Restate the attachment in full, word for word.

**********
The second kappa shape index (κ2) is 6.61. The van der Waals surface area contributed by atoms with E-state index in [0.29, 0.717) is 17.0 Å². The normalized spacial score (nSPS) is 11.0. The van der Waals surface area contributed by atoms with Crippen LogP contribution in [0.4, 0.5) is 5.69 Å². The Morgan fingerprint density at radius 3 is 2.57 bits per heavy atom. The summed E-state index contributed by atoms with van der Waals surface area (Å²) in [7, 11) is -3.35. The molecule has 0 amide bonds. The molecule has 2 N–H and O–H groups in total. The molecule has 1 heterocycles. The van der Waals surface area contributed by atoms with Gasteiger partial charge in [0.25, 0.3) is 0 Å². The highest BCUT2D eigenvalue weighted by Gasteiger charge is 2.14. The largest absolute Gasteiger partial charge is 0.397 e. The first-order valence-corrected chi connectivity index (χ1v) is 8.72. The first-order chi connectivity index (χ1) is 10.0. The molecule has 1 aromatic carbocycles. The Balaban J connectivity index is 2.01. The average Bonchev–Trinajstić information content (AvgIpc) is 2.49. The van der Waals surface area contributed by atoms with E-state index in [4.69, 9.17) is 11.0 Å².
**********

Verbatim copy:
The second kappa shape index (κ2) is 6.61. The van der Waals surface area contributed by atoms with E-state index in [0.29, 0.717) is 17.0 Å². The normalized spacial score (nSPS) is 11.0. The van der Waals surface area contributed by atoms with Crippen LogP contribution in [0.4, 0.5) is 5.69 Å². The Morgan fingerprint density at radius 3 is 2.57 bits per heavy atom. The summed E-state index contributed by atoms with van der Waals surface area (Å²) in [7, 11) is -3.35. The molecule has 0 amide bonds. The molecule has 2 N–H and O–H groups in total. The molecule has 1 heterocycles. The van der Waals surface area contributed by atoms with Gasteiger partial charge in [0.25, 0.3) is 0 Å². The highest BCUT2D eigenvalue weighted by Gasteiger charge is 2.14. The largest absolute Gasteiger partial charge is 0.397 e. The first-order valence-corrected chi connectivity index (χ1v) is 8.72. The first-order chi connectivity index (χ1) is 10.0. The molecule has 1 aromatic carbocycles. The Balaban J connectivity index is 2.01. The average Bonchev–Trinajstić information content (AvgIpc) is 2.49. The van der Waals surface area contributed by atoms with E-state index in [4.69, 9.17) is 11.0 Å².